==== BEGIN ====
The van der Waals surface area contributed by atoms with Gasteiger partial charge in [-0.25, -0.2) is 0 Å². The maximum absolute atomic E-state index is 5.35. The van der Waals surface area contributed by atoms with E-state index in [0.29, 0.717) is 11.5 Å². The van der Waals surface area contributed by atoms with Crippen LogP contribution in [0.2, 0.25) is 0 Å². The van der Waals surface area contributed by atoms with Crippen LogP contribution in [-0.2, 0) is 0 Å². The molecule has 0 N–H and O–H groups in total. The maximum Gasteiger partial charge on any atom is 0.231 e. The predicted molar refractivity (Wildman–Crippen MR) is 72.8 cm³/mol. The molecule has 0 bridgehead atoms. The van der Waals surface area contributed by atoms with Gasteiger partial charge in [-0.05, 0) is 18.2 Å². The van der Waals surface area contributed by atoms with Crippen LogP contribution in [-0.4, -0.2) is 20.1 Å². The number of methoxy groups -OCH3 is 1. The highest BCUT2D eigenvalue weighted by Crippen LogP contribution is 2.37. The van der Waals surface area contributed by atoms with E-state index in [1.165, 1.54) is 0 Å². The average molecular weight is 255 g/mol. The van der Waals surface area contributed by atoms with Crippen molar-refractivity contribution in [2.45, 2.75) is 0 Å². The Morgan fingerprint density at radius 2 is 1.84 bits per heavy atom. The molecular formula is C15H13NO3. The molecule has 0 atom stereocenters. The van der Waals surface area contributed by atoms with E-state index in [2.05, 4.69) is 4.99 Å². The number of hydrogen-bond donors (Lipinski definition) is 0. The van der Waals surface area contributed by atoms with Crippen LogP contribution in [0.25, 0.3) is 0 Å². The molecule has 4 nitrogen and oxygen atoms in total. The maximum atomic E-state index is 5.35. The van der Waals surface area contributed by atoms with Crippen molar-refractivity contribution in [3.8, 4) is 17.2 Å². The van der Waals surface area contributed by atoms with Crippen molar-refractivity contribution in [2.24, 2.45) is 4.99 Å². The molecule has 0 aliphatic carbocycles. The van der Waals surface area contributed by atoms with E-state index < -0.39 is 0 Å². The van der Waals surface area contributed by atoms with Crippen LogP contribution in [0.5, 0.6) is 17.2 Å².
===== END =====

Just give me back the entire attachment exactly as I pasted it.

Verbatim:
The van der Waals surface area contributed by atoms with Gasteiger partial charge in [-0.25, -0.2) is 0 Å². The maximum absolute atomic E-state index is 5.35. The van der Waals surface area contributed by atoms with E-state index in [0.29, 0.717) is 11.5 Å². The van der Waals surface area contributed by atoms with Crippen LogP contribution in [0.2, 0.25) is 0 Å². The van der Waals surface area contributed by atoms with Crippen LogP contribution in [-0.2, 0) is 0 Å². The molecule has 0 N–H and O–H groups in total. The maximum Gasteiger partial charge on any atom is 0.231 e. The predicted molar refractivity (Wildman–Crippen MR) is 72.8 cm³/mol. The molecule has 0 bridgehead atoms. The van der Waals surface area contributed by atoms with Gasteiger partial charge in [-0.05, 0) is 18.2 Å². The van der Waals surface area contributed by atoms with Crippen LogP contribution in [-0.4, -0.2) is 20.1 Å². The number of methoxy groups -OCH3 is 1. The highest BCUT2D eigenvalue weighted by Crippen LogP contribution is 2.37. The van der Waals surface area contributed by atoms with E-state index in [1.165, 1.54) is 0 Å². The average molecular weight is 255 g/mol. The van der Waals surface area contributed by atoms with Crippen molar-refractivity contribution in [2.45, 2.75) is 0 Å². The Morgan fingerprint density at radius 2 is 1.84 bits per heavy atom. The molecular formula is C15H13NO3. The molecule has 0 atom stereocenters. The van der Waals surface area contributed by atoms with E-state index in [2.05, 4.69) is 4.99 Å². The number of hydrogen-bond donors (Lipinski definition) is 0. The van der Waals surface area contributed by atoms with Crippen LogP contribution in [0.25, 0.3) is 0 Å². The molecule has 4 nitrogen and oxygen atoms in total. The maximum atomic E-state index is 5.35. The van der Waals surface area contributed by atoms with Crippen molar-refractivity contribution in [3.8, 4) is 17.2 Å². The van der Waals surface area contributed by atoms with Crippen molar-refractivity contribution in [2.24, 2.45) is 4.99 Å². The molecule has 0 aliphatic carbocycles. The van der Waals surface area contributed by atoms with E-state index < -0.39 is 0 Å². The van der Waals surface area contributed by atoms with Crippen LogP contribution in [0.5, 0.6) is 17.2 Å².